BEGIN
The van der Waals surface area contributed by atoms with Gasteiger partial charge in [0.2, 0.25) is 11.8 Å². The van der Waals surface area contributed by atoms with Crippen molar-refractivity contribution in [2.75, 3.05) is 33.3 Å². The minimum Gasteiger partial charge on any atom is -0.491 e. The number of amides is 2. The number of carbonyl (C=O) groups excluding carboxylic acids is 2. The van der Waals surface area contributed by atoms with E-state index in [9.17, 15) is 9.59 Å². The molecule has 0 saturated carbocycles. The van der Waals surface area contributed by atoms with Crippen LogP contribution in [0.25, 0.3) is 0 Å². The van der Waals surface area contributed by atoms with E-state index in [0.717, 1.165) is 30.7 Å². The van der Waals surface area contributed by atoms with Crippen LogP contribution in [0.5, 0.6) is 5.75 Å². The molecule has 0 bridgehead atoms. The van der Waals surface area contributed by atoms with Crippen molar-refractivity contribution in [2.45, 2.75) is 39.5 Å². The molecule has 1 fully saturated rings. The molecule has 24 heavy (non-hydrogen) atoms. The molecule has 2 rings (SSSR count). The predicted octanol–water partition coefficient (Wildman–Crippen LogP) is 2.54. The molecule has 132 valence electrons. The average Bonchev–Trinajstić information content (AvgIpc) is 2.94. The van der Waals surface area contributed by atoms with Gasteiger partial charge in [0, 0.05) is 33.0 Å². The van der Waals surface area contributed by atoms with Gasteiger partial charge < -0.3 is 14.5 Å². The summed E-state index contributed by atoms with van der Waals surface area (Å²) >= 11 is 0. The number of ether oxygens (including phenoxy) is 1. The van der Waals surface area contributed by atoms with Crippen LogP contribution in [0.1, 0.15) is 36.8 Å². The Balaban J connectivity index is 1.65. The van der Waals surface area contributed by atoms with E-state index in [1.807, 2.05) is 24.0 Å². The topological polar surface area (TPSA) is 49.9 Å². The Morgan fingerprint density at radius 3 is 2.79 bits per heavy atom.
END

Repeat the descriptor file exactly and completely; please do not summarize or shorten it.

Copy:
The van der Waals surface area contributed by atoms with Gasteiger partial charge in [0.2, 0.25) is 11.8 Å². The van der Waals surface area contributed by atoms with Crippen molar-refractivity contribution in [2.75, 3.05) is 33.3 Å². The minimum Gasteiger partial charge on any atom is -0.491 e. The number of amides is 2. The number of carbonyl (C=O) groups excluding carboxylic acids is 2. The van der Waals surface area contributed by atoms with E-state index in [9.17, 15) is 9.59 Å². The molecule has 0 saturated carbocycles. The van der Waals surface area contributed by atoms with Crippen LogP contribution in [0.25, 0.3) is 0 Å². The van der Waals surface area contributed by atoms with E-state index in [0.717, 1.165) is 30.7 Å². The van der Waals surface area contributed by atoms with Crippen LogP contribution in [0.5, 0.6) is 5.75 Å². The molecule has 0 bridgehead atoms. The van der Waals surface area contributed by atoms with Crippen molar-refractivity contribution in [2.45, 2.75) is 39.5 Å². The molecule has 1 fully saturated rings. The molecule has 24 heavy (non-hydrogen) atoms. The molecule has 2 rings (SSSR count). The predicted octanol–water partition coefficient (Wildman–Crippen LogP) is 2.54. The molecule has 132 valence electrons. The average Bonchev–Trinajstić information content (AvgIpc) is 2.94. The van der Waals surface area contributed by atoms with Gasteiger partial charge in [0, 0.05) is 33.0 Å². The van der Waals surface area contributed by atoms with Gasteiger partial charge < -0.3 is 14.5 Å². The summed E-state index contributed by atoms with van der Waals surface area (Å²) >= 11 is 0. The number of ether oxygens (including phenoxy) is 1. The van der Waals surface area contributed by atoms with Crippen LogP contribution in [0.1, 0.15) is 36.8 Å². The Balaban J connectivity index is 1.65. The van der Waals surface area contributed by atoms with E-state index in [1.807, 2.05) is 24.0 Å². The topological polar surface area (TPSA) is 49.9 Å². The Morgan fingerprint density at radius 3 is 2.79 bits per heavy atom.